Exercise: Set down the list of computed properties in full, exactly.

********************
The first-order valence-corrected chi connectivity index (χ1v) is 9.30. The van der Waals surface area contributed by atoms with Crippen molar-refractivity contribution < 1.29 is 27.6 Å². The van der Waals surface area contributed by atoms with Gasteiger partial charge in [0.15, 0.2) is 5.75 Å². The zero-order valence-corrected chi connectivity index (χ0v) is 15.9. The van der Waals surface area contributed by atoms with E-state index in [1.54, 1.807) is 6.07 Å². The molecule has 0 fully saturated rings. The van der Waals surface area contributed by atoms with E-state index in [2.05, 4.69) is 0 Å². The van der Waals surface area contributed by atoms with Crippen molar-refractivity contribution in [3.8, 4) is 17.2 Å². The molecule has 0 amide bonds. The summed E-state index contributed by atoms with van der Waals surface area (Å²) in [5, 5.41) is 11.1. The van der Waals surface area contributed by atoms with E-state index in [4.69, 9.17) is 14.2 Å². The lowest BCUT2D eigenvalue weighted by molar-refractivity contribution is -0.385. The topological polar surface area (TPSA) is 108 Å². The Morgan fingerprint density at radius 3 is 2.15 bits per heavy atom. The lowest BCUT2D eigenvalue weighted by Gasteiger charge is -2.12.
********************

The first-order valence-corrected chi connectivity index (χ1v) is 9.30. The van der Waals surface area contributed by atoms with Crippen molar-refractivity contribution < 1.29 is 27.6 Å². The van der Waals surface area contributed by atoms with Gasteiger partial charge in [0.15, 0.2) is 5.75 Å². The zero-order valence-corrected chi connectivity index (χ0v) is 15.9. The van der Waals surface area contributed by atoms with E-state index in [1.54, 1.807) is 6.07 Å². The molecule has 0 fully saturated rings. The van der Waals surface area contributed by atoms with E-state index in [2.05, 4.69) is 0 Å². The van der Waals surface area contributed by atoms with Crippen molar-refractivity contribution in [3.8, 4) is 17.2 Å². The molecule has 0 amide bonds. The summed E-state index contributed by atoms with van der Waals surface area (Å²) in [5, 5.41) is 11.1. The van der Waals surface area contributed by atoms with E-state index in [4.69, 9.17) is 14.2 Å². The lowest BCUT2D eigenvalue weighted by molar-refractivity contribution is -0.385. The topological polar surface area (TPSA) is 108 Å². The Morgan fingerprint density at radius 3 is 2.15 bits per heavy atom. The lowest BCUT2D eigenvalue weighted by Gasteiger charge is -2.12.